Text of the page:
The sunk cost fallacy, an unfortunate cornerstone of many people’s decision-making process, seems as though it may take up the responsibility for sinking Indiana entirely. Indiana Gov. Mike Pence is sticking to his guns in the apocalyptic aftermath of his passage of Indiana’s new RFRA Act. Let’s review the damage he has caused his state in the mere week since he signed the restrictive law into being.
Economically, corporate giant Apple is leading the charge alongside other massive international companies to publicly voice their discontent with the new law. Angie’s List is pulling out of a large expansion in the state that would include $18 million to the company in subsidies. Salesforce has even gone so far as to pay $50,000 for an individual employee’s relocation and has repeated this for any of their employees who are concerned about the discrimination now legalized throughout the state.
Politically, this decision has drawn the ire of everybody; from internal elements such as the mayor of Indianapolis, Greg Ballard, who signed an executive order explicitly protecting the LGBT community from discrimination, to the governments of external states (New York, Connecticut, Washington), cities (Denver, Oakland, D.C.) and counties (in Delaware, Wisconsin, Iowa) who have all banned government-funded travel to Indiana while the law is in effect.
Other consequences will reverberate well into the future, even after the law gets repealed. The NCAA is considering moving its headquarters from an area which “doesn’t prohibit discrimination” on top of debating whether or not to move the women’s Final Four out of Indiana next year. The reputation garnered through this ridiculous law has been so negative that Arkansas Gov. Asa Hutchinson defied the odds and vetoed an identical bill that passed the state’s lawmakers. He soon after passed a tweaked version that falls into line with the well-established Federal RFRA standards from the Clinton Administration.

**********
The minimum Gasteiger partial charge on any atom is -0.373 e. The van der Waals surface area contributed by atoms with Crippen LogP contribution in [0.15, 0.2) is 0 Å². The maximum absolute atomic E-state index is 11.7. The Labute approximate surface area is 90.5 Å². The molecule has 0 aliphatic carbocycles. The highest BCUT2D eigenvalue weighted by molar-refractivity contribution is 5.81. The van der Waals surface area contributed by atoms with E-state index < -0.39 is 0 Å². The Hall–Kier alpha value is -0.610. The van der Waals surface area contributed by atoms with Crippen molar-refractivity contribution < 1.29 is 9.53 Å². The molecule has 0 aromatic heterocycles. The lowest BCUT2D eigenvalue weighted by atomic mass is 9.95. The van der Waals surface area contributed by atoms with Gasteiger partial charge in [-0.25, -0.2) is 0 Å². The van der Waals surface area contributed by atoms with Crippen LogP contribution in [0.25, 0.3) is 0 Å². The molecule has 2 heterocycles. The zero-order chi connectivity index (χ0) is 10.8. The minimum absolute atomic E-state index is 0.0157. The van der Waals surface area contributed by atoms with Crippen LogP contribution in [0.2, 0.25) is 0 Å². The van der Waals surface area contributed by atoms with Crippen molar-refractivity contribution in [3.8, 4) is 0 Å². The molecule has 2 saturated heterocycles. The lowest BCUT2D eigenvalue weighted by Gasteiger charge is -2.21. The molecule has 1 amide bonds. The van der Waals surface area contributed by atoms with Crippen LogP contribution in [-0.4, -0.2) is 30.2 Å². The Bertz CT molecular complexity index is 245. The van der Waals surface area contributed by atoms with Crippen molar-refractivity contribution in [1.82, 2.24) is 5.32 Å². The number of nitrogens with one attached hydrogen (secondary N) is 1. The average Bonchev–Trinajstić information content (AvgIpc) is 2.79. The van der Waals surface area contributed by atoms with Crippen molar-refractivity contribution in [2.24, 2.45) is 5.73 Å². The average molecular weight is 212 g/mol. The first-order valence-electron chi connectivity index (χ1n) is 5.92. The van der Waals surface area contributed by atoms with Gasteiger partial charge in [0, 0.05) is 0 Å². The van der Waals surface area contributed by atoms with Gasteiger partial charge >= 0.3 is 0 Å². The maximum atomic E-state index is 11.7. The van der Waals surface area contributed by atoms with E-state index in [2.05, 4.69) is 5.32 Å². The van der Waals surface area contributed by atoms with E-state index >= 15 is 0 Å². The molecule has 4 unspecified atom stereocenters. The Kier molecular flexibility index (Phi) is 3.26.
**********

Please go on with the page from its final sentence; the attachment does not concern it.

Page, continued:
When literally everybody is disagreeing with you, you’re either a modern-day Galileo or very, very wrong. Thankfully though, Gov. Mike Pence extols the same virtues as the noble ass; headstrong determination, a one-track mind and the tenacious ability to ignore the social, political and economic spurs that are digging into his state and slowly bleeding it to death. If a calendar week begets this severe a backlash, then the reactionary law will soon morph Indiana into a present-day Sodom and Gomorrah under the constant siege of fiery criticism from both ends of the political spectrum.
We live in a changing world where social power is economic power is political power. At the intersection of these disparate forces rests the apparently outrageous notion that discrimination in the workplace and marketplace should not be permitted.
Indiana is not learning this lesson well. The “fix” to Indiana’s RFRA, signed hours ago by Gov. Pence, still maintains the ability of religious organizations to discriminate as private businesses did (like this pizza shop) and granted no expansion of human rights to the LGBT community or anti-discrimination provisions to protect them. Angie’s List has already openly disparaged the “insufficient” changes to law.
Mike Pence has made peeling back this law like pulling a full set of teeth. Standing up for what is fair should not take coercion from outside forces. That’s how parents make their 8-year-olds apologize, and those brats never say it with sincerity. Even after a repeal, an explanation, an apology and an excuse, nothing that comes from the Governor’s office or the Indiana Congress will be sincere regarding this law. They are being forced to do the decent thing; equality is not a product of their own volition. Remember this at election time, Hoosiers, and other states take note; if you would like to pass a law composed of antiquated ideas about equality, make sure you have the money, popular support and lack of exposure to do so.
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Editor’s note: The opinions presented in this column are the author’s and do not imply any endorsement from The State Press or its editors.
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